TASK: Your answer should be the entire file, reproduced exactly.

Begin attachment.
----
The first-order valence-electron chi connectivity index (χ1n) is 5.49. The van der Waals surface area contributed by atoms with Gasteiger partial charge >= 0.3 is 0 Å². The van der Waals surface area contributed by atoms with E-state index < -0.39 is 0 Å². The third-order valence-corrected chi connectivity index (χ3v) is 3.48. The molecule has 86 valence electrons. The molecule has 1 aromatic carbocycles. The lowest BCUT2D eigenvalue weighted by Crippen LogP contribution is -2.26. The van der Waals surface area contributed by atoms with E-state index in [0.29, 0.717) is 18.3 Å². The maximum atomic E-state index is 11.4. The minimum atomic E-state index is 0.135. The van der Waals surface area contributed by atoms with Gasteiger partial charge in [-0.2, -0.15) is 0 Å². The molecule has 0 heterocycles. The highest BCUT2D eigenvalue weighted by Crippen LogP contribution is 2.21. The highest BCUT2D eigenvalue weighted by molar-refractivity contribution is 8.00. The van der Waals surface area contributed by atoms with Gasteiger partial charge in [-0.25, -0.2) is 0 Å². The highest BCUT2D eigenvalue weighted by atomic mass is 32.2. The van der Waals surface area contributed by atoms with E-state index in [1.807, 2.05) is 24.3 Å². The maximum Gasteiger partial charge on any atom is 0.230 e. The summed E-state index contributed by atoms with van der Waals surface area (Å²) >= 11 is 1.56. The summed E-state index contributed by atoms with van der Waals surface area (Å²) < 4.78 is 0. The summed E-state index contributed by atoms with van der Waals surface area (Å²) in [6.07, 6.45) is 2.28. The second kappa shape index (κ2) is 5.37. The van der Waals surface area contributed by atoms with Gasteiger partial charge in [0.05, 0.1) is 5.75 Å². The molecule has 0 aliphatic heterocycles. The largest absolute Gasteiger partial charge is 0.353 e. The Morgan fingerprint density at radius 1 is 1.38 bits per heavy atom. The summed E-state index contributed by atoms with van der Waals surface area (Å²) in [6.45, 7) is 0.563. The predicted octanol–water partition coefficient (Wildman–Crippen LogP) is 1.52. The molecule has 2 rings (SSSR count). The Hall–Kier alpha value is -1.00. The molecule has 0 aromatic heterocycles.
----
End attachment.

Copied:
The first-order valence-electron chi connectivity index (χ1n) is 5.49. The van der Waals surface area contributed by atoms with Gasteiger partial charge >= 0.3 is 0 Å². The van der Waals surface area contributed by atoms with E-state index < -0.39 is 0 Å². The third-order valence-corrected chi connectivity index (χ3v) is 3.48. The molecule has 86 valence electrons. The molecule has 1 aromatic carbocycles. The lowest BCUT2D eigenvalue weighted by Crippen LogP contribution is -2.26. The van der Waals surface area contributed by atoms with E-state index in [0.29, 0.717) is 18.3 Å². The maximum atomic E-state index is 11.4. The minimum atomic E-state index is 0.135. The van der Waals surface area contributed by atoms with Gasteiger partial charge in [-0.2, -0.15) is 0 Å². The molecule has 0 heterocycles. The highest BCUT2D eigenvalue weighted by Crippen LogP contribution is 2.21. The highest BCUT2D eigenvalue weighted by molar-refractivity contribution is 8.00. The van der Waals surface area contributed by atoms with Gasteiger partial charge in [-0.25, -0.2) is 0 Å². The highest BCUT2D eigenvalue weighted by atomic mass is 32.2. The van der Waals surface area contributed by atoms with E-state index in [1.807, 2.05) is 24.3 Å². The maximum Gasteiger partial charge on any atom is 0.230 e. The summed E-state index contributed by atoms with van der Waals surface area (Å²) >= 11 is 1.56. The summed E-state index contributed by atoms with van der Waals surface area (Å²) < 4.78 is 0. The summed E-state index contributed by atoms with van der Waals surface area (Å²) in [6.07, 6.45) is 2.28. The second kappa shape index (κ2) is 5.37. The van der Waals surface area contributed by atoms with Gasteiger partial charge in [0.05, 0.1) is 5.75 Å². The molecule has 0 aliphatic heterocycles. The largest absolute Gasteiger partial charge is 0.353 e. The Morgan fingerprint density at radius 1 is 1.38 bits per heavy atom. The summed E-state index contributed by atoms with van der Waals surface area (Å²) in [6.45, 7) is 0.563. The predicted octanol–water partition coefficient (Wildman–Crippen LogP) is 1.52. The molecule has 2 rings (SSSR count). The Hall–Kier alpha value is -1.00. The molecule has 0 aromatic heterocycles.